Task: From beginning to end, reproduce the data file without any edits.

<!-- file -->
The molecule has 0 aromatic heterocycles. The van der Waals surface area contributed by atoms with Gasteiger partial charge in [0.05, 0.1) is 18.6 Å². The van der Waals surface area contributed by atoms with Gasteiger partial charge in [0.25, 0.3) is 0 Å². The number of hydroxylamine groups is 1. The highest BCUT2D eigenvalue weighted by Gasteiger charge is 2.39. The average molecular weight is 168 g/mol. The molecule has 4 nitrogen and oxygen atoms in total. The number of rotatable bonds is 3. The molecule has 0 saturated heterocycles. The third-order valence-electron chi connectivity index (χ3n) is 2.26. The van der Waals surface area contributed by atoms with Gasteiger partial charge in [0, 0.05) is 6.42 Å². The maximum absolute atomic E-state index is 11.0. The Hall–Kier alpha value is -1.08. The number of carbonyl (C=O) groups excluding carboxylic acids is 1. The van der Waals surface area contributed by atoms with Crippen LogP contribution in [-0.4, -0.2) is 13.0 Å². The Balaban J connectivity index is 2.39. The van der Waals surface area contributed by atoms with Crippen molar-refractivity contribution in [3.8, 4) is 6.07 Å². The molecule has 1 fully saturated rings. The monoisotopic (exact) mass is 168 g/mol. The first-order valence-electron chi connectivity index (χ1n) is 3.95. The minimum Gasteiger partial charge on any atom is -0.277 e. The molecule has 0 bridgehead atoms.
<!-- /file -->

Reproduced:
The molecule has 0 aromatic heterocycles. The van der Waals surface area contributed by atoms with Gasteiger partial charge in [0.05, 0.1) is 18.6 Å². The van der Waals surface area contributed by atoms with Gasteiger partial charge in [0.25, 0.3) is 0 Å². The number of hydroxylamine groups is 1. The highest BCUT2D eigenvalue weighted by Gasteiger charge is 2.39. The average molecular weight is 168 g/mol. The molecule has 4 nitrogen and oxygen atoms in total. The number of rotatable bonds is 3. The molecule has 0 saturated heterocycles. The third-order valence-electron chi connectivity index (χ3n) is 2.26. The van der Waals surface area contributed by atoms with Gasteiger partial charge in [0, 0.05) is 6.42 Å². The maximum absolute atomic E-state index is 11.0. The Hall–Kier alpha value is -1.08. The number of carbonyl (C=O) groups excluding carboxylic acids is 1. The van der Waals surface area contributed by atoms with Crippen LogP contribution in [-0.4, -0.2) is 13.0 Å². The Balaban J connectivity index is 2.39. The van der Waals surface area contributed by atoms with Crippen molar-refractivity contribution in [3.8, 4) is 6.07 Å². The molecule has 1 fully saturated rings. The monoisotopic (exact) mass is 168 g/mol. The first-order valence-electron chi connectivity index (χ1n) is 3.95. The minimum Gasteiger partial charge on any atom is -0.277 e. The molecule has 0 bridgehead atoms.